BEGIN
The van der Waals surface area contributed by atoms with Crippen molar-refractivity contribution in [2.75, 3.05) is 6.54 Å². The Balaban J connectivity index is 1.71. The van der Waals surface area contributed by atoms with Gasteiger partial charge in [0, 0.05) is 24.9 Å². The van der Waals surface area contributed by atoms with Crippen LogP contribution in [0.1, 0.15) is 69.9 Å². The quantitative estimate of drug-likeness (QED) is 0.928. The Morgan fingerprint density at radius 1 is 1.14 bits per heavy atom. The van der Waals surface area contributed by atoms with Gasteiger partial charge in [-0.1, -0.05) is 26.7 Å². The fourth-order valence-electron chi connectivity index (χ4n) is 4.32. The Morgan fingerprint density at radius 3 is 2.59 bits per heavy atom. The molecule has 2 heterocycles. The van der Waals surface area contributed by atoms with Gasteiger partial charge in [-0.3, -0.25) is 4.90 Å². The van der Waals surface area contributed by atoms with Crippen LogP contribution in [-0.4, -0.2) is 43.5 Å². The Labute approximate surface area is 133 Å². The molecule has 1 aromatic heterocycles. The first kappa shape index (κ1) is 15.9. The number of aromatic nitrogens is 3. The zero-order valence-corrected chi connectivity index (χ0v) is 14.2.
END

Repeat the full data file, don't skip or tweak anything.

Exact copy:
The van der Waals surface area contributed by atoms with Crippen molar-refractivity contribution in [2.75, 3.05) is 6.54 Å². The Balaban J connectivity index is 1.71. The van der Waals surface area contributed by atoms with Gasteiger partial charge in [0, 0.05) is 24.9 Å². The van der Waals surface area contributed by atoms with Crippen LogP contribution in [0.1, 0.15) is 69.9 Å². The quantitative estimate of drug-likeness (QED) is 0.928. The Morgan fingerprint density at radius 1 is 1.14 bits per heavy atom. The van der Waals surface area contributed by atoms with Gasteiger partial charge in [-0.1, -0.05) is 26.7 Å². The fourth-order valence-electron chi connectivity index (χ4n) is 4.32. The Morgan fingerprint density at radius 3 is 2.59 bits per heavy atom. The molecule has 2 heterocycles. The van der Waals surface area contributed by atoms with Gasteiger partial charge in [-0.3, -0.25) is 4.90 Å². The van der Waals surface area contributed by atoms with Crippen LogP contribution in [-0.4, -0.2) is 43.5 Å². The Labute approximate surface area is 133 Å². The molecule has 1 aromatic heterocycles. The first kappa shape index (κ1) is 15.9. The number of aromatic nitrogens is 3. The zero-order valence-corrected chi connectivity index (χ0v) is 14.2.